A judge will decide in July whether to set aside Jose Torres’ 2002 conviction for murder. Hon. Francis Affronti presided over Torres’ trial and a two-day hearing this week on new evidence.
The main new evidence is the confession of Angel “Massacre” Carrasquillo to the July 4, 2001 shooting of Miguel Cruz on Hollister St. Carrasquillo testified Wednesday that he is the killer, and Torres had nothing to do with the crime. 
Carrasquillo is serving life without parole for a 2002 murder.
Police say Torres confessed to the murder in 2001, but he says he has no recollection of a confession and was drunk and high.
“The first thing the judge has to do is compare the testimony of the previous trial to what he heard over the course of the last two days here,” said Torres’ attorney, David Abbatoy. “Essentially, he’s going to be looking at whether or not the evidence that we heard here today would have changed the result had if received at the prior trial. Our argument is most certainly it would.”
Prosecutors did not present any evidence Carrasquillo and Torres coordinated this new evidence. Evidence was introduced that the pair never communicated during their time in prison.
Carrasquillo’s cousin, Steven Rivera, testified he was almost positive he saw Carrasquillo running away from the murder scene holding a gun and pulling off a mask. Rivera said Carrasquillo later told him he was indeed the killer.
Carrasquillo testified he had an accomplice, but would not reveal that person’s name.
Prosecutors called Jessica Spradlin to the stand. She was with Cruz when he was killed. She testified the killer could not have been Carrasquillo, because the killer had a “different build.” However, in 2001, Spradlin told police the killer was shorter than Cruz. Torres and Cruz were the same height – 6’3″, while Carrasquillo is 5’8″. Spradlin also testified Thursday she didn’t get a good look at the shooter and has been trying for 15 years to put the incident out of her mind.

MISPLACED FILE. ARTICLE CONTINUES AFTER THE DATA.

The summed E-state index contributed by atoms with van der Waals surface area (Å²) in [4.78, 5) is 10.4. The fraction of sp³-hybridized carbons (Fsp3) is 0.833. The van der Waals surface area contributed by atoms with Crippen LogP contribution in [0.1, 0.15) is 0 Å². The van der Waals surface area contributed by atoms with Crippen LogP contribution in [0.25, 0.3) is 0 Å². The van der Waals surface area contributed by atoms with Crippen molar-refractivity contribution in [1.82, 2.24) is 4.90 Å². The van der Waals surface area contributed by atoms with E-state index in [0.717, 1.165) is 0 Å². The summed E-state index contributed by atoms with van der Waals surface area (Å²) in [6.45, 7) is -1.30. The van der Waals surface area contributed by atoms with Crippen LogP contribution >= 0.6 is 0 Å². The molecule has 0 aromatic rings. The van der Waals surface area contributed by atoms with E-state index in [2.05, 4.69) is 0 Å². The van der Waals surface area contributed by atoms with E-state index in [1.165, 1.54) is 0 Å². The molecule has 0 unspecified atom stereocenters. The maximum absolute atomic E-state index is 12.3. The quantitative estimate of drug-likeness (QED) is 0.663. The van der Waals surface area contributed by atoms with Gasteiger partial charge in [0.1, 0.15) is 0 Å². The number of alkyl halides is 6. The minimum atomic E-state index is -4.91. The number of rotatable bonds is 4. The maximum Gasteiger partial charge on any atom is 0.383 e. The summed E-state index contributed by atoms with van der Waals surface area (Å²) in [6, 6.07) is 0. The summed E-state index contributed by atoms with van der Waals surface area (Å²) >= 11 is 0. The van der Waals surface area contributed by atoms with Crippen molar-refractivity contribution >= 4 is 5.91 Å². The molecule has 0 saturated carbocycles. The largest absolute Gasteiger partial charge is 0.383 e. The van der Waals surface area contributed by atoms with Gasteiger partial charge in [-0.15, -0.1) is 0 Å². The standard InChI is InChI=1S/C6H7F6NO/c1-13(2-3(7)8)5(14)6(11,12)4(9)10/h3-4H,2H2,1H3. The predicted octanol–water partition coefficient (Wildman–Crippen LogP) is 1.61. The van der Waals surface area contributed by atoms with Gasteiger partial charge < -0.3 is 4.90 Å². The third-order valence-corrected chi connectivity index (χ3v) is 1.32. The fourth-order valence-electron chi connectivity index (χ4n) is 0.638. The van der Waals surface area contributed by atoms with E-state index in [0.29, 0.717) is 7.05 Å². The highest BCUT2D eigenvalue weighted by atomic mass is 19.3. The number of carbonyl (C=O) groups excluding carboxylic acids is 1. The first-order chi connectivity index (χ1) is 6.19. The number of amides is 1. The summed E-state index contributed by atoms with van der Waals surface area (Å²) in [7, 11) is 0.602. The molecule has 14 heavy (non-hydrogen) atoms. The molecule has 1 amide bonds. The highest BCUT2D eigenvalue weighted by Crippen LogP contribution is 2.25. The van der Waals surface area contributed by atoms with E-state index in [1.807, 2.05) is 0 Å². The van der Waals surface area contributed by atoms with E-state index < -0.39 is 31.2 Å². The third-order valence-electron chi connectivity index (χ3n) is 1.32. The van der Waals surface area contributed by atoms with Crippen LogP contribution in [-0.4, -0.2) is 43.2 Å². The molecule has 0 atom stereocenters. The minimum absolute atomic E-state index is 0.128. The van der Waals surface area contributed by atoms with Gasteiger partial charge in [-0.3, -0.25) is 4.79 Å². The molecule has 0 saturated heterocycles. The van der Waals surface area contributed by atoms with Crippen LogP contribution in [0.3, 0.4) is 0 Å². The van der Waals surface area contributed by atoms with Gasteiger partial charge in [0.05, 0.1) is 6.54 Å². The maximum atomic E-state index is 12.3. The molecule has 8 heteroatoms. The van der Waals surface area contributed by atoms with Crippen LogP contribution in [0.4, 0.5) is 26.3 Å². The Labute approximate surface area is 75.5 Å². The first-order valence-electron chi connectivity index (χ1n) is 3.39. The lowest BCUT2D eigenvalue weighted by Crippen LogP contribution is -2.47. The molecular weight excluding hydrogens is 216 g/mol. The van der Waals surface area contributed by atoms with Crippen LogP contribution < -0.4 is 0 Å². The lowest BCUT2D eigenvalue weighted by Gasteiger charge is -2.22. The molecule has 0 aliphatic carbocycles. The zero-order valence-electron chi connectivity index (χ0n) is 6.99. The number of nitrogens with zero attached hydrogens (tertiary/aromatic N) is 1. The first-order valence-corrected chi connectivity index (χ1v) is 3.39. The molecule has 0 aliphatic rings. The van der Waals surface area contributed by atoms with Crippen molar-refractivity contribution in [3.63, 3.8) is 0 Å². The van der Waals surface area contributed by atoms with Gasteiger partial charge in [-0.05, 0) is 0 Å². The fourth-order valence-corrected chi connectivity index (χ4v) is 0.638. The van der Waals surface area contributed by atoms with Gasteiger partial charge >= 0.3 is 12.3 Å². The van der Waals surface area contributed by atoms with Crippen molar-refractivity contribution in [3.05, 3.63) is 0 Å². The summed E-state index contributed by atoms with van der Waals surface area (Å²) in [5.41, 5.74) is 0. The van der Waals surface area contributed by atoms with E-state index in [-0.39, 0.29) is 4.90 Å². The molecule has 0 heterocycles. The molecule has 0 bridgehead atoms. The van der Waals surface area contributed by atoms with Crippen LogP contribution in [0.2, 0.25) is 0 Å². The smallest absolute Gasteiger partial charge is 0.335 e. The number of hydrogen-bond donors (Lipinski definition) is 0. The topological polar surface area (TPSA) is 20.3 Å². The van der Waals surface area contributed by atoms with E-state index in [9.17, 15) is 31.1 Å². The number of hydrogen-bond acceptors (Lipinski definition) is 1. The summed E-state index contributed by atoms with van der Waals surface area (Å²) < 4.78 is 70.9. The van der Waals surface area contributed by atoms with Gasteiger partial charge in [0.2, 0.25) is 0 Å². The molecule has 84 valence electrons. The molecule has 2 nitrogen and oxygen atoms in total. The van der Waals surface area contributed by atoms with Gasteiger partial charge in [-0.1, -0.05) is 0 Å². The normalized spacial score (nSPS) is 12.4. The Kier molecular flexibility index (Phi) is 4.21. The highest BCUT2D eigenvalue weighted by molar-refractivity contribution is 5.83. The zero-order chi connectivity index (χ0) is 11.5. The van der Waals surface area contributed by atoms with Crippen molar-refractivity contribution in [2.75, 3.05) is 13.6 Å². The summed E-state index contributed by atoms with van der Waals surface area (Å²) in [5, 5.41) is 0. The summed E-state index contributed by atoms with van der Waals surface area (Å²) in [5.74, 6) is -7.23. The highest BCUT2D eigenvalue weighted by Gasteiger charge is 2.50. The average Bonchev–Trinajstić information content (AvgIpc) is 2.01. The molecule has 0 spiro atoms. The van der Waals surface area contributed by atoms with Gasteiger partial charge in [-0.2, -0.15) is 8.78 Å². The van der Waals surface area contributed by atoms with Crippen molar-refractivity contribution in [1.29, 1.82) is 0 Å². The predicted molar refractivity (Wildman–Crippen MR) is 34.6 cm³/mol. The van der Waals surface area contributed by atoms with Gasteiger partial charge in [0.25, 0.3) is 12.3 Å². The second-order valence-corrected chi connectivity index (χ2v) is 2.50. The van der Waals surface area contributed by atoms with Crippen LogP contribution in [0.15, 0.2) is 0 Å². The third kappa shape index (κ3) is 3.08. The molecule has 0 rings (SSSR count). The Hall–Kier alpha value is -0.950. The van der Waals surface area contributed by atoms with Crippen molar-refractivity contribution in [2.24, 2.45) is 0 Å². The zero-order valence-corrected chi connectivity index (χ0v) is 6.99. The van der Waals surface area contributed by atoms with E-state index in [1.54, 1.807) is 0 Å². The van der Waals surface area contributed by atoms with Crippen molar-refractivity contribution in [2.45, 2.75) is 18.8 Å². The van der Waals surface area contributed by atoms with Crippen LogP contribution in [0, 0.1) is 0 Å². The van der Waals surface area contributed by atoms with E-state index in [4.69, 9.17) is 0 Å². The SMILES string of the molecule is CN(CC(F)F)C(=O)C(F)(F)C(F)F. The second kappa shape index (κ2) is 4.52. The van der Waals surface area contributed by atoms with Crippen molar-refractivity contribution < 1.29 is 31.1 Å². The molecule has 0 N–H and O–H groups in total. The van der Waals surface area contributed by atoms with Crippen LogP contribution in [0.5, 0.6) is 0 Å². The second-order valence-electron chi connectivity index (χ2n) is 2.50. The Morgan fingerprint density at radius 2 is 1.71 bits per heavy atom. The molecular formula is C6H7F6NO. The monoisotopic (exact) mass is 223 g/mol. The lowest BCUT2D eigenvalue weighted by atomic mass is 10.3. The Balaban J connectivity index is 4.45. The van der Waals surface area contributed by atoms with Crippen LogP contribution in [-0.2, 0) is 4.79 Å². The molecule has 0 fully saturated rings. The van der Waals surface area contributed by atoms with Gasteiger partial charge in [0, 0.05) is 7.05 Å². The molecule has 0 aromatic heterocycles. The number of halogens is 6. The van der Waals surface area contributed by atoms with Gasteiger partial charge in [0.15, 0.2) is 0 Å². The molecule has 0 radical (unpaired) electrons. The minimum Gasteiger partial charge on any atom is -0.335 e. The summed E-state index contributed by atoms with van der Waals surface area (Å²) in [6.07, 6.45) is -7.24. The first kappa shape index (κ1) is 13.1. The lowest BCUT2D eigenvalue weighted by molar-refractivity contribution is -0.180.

Prosecutors also called Ariel Echevarria to the stand. Rivera testified he may have been with him when he saw Carrasquillo run away from the murder scene. Rivera was outside Echevarria’s mother’s house. Echevarria testified he was not home at the time. He also said he wants nothing to do with the case and doesn’t want to face consequences if he implicated anyone.
Prosecutors pointed out while questioning Carrasquillo he seemingly has nothing to lose, because he’s never getting out of prison. Carrasquillo said he could get a different prisoner classification, denying him conjugal visits and certain jobs. He could also face retaliation from anyone associated with Cruz.
“Angel Carrasquillo is being punished for his crimes, but he can be punished worse and he testified that he believes that is likely and he has something to lose,” Abbatoy said. “And in fact he has almost everything to lose and he doesn’t have much, but it’s all of it.”
Attorneys for both sides will give written closing arguments in June. The judge will render a written decision in July.
If a judge sets aside Torres’ conviction, the district attorney could dismiss the case, retry Torres or appeal. The DA could also decide to charge Carrasquillo, but Abbatoy says that doesn’t seem likely.
“It’s unfortunate they believe, that they’ve referred to confession of a crime together with corroborated independent testimony as being ‘meager evidence,'” said Abbatoy. “I know there are many people in state prison right now doing life on similar or less facts. I would suggest that’s not meager evidence.”
The prosecutor left court without talking to the media.